Lime kilns are a widespread feature on the Irish landscape. In the 19th and early 20th centuries they were hugely important for agricultural and rural life.
Limestone was burned in these kilns to produce lime which had applications as a grassland fertiliser, for making whitewash and for disinfecting water.
Many of the thousands of lime kilns across Ireland have sadly fallen into disrepair. However, Kilmurry Tidy Towns in County Clare have adopted a lime kiln in their village and plan to conserve and restore it to its former glory. The kiln is distinctive in that both the arch and the pot are lined with red brick.
The Community Group: Kimurry Tidy Towns
Kilmurry Tidy Towns is a team of 12 like-minded people who meet regularly around the topic of the Tidy Towns Competition. Since its formation, the group has been actively involved in collaborating and working together with public bodies and other voluntary groups in the community to improve and develop Kilmurry village. They work with Clare County Council’s Environment and Heritage Departments and liaise with the local National School, the local Macra group, Men’s Shed, Vintage Group and Harvest Festival Group. They hope to further develop the story of their village for future generations as it has a fascinating history which they are only recently discovering.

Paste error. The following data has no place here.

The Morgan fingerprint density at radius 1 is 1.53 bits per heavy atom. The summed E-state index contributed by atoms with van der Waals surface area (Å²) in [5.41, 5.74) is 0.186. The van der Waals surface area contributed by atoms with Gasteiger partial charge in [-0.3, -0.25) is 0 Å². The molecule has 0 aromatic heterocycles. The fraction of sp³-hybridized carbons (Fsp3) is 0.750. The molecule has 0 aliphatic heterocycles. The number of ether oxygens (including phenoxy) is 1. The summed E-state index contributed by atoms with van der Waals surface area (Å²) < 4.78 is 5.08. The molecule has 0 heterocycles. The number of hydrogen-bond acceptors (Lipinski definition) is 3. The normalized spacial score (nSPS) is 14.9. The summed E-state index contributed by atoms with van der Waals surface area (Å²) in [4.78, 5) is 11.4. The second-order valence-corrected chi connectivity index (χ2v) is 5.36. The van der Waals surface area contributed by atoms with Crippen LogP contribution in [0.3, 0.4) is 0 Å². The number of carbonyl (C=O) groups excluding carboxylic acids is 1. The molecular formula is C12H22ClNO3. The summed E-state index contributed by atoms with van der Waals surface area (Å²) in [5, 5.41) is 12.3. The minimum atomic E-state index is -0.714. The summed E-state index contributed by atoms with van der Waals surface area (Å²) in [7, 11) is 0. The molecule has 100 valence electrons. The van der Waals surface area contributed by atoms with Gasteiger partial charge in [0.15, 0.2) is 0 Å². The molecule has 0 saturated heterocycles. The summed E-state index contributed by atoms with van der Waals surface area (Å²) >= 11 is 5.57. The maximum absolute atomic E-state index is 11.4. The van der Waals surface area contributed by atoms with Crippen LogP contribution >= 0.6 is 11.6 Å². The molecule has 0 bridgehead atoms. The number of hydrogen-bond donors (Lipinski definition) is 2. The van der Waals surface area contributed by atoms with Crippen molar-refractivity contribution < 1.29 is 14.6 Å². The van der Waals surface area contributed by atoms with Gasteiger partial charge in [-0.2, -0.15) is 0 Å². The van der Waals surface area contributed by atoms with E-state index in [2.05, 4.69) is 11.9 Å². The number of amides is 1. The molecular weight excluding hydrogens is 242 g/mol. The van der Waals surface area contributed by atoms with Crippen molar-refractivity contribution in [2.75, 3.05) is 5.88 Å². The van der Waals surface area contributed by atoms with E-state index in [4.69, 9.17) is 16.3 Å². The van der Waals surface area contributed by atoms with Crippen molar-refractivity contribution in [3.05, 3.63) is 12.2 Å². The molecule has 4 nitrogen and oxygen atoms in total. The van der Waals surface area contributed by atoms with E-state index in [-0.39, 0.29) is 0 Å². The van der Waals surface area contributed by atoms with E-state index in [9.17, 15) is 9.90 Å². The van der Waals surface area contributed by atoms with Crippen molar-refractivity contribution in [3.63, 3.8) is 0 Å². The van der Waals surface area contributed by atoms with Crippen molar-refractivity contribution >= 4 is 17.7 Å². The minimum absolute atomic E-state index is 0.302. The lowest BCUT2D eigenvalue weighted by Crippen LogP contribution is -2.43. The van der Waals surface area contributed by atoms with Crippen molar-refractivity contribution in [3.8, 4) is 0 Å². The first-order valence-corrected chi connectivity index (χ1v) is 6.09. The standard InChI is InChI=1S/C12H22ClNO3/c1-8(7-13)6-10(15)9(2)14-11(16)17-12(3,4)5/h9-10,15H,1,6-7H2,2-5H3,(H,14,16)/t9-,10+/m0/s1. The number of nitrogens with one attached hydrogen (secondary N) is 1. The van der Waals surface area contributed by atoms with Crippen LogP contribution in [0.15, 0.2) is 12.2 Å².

With funding from the Heritage Council through the Creative Ireland / Adopt a Monument programme 2019, Kilmurry Tidy Towns undertook an Architectural Heritage Impact Assessment along with emergency conservation works to the kiln in order to make it an accessible heritage destination for the local community. James Powell, Conservation Engineer carried out the Architectural Heritage Impact Assessment and Eoin Madigan, Conservation Mason undertook the conservation works. Further conservation works to conserve the distinctive brick-lined pot are planned as part of the next phase of works.
You can keep up to date with the latest news from Kilmurry on their website and their Facebook page.